Moreover due to High infant mortality rates in the 16th century, Juliet was Lord capulet's only child this meant that she had to get married, so that her husband could inherit the family fortune or else it would go to a cousin like tybalt. Lord capulets aggressiveness due to her refusal is highlighted by how he is willing to disown his only child out of anger "out you...out you baggage!" the repetition of out gives connotations of quick emotions which are derived from his initial desire to hit Juliet, however he refrains from this violence. The fact that he calls Juliet 'baggage' links to the common objectification of women in the Elizabethan era, however it also suggests that he thinks of her as a burden who is not contributing to the family name decreasing his hyper masculine ego and pride.

The peak of male aggression is portrayed in Act 3 Scene 1, where the big tradegy Begins. Tybalt and mercutio are presented as to the embodiments of aggressive male behavior as instigators of violence. in particular, tybalt went to benvolio, mercutio, and Romeo just to challenge Romeo in a duel depicting tybalt as the epitome of an antagonist, being the archetypal young man in Verona defending his name.

When Romeo refuses the duel, mercutio steps in. This may have been because of his loyalty, however it is also prominent that makes you show was an instigator, and wanted to have a fight, showing his aggressive nature. Tybalt and mercutios quarrelsome behaviour begins calm and boasty as tybalt sees Romeo and says "peace be with you" to mercutio, clearly stating that he is there to fight Romeo. This juxtaposes in Act 1 Scene 1 where he says he "hates the word, as (he) hate(s) hell." Shakespeare may have done this to emphasize tibots change in character who goes from a big Macho Man, to a man of hatred, who desires Romeo's death so bad that he "hold it not a sin" to kill him. However this would obviously be very sinful which makes the audience dislike tybalt for his blasphemy. The audience is faced with irony through this idea of Peace as shortly after, a long line of Tragedy begins and mercutio gets himself killed by tybalt ironically in the fault of Romeo who stood in the way.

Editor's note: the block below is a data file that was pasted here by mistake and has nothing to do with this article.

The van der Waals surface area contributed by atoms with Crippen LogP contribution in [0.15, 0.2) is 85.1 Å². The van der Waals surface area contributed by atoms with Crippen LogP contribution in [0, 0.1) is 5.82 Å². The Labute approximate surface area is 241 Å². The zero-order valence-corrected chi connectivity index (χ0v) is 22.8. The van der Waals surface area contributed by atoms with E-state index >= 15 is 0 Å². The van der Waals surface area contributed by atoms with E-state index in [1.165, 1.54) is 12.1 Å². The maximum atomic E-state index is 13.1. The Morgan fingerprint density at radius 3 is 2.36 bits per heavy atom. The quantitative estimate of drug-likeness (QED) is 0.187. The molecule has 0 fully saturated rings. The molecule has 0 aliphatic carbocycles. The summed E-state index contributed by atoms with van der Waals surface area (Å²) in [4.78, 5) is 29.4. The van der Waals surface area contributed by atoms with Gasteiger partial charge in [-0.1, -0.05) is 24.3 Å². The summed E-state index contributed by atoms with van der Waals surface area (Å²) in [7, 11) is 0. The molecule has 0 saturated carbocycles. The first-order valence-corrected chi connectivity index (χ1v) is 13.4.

I finished here after 50 minutes on the dot.
Original post by tsilc08
hi, Ive got my aqa gcse english literature paper 1 on monday and i have done a past paper.
The extract was on samson, gregory and abram in act 1 scene 1.
please give me a mark out of 30 or an estimate grade.
There will be some typos.
Q: Explore how shakespeare presents agressive male behaviour in r+j.
A: Shakespeare presents male aggression largely throughout the play through the use of the semantic field of pride and status. shakespeare expresses this motif as a way of expanding the plot to foreshadow later events, to warn the audience of the consequences of male aggression religiously, and to display the gender roles which help to understand the long term feud's nature.
Shakespeare utilises sexual imagery in act 1 scene 1 to convey hegemonic masculinityShakespeare utilises sexual imagery in Act 1 Scene 1 to convey hegemonic masculinity in the play which is ultimately Romeos tybalts and mercutios hamartia. Samson is a tool by Shakespeare to express traditional beliefs of masculinity and their dominance over women. There is sexual imagery of phallus' in the extract as Samson states that his "naked Weapon is out". Explicitly this presents the taking out of a sword from its sheath showing male aggression in the play as even the servants of the two houses are prepared to fight whenever just to try to prove some status or strength over one another. . However implicitly the connotations of the adjective naked unveils sense of hypermasculinity when trying to assert dominance a Samsung tries to make sexual jokes. This is furthered later in the scene when Samson talks about how women are the "weaker vessels" and how he will 'thrust' them 'to the wall'. The verb thrust has very sensitive but also violent imagery as it expands the idea of male sexual dominance. It also juxtaposes the idea of love and intimacy and predominantly child creation which is meant to be a beautiful thing, but Samson introduces the idea of rape to fulfill his sexual desires in an aggressive manner.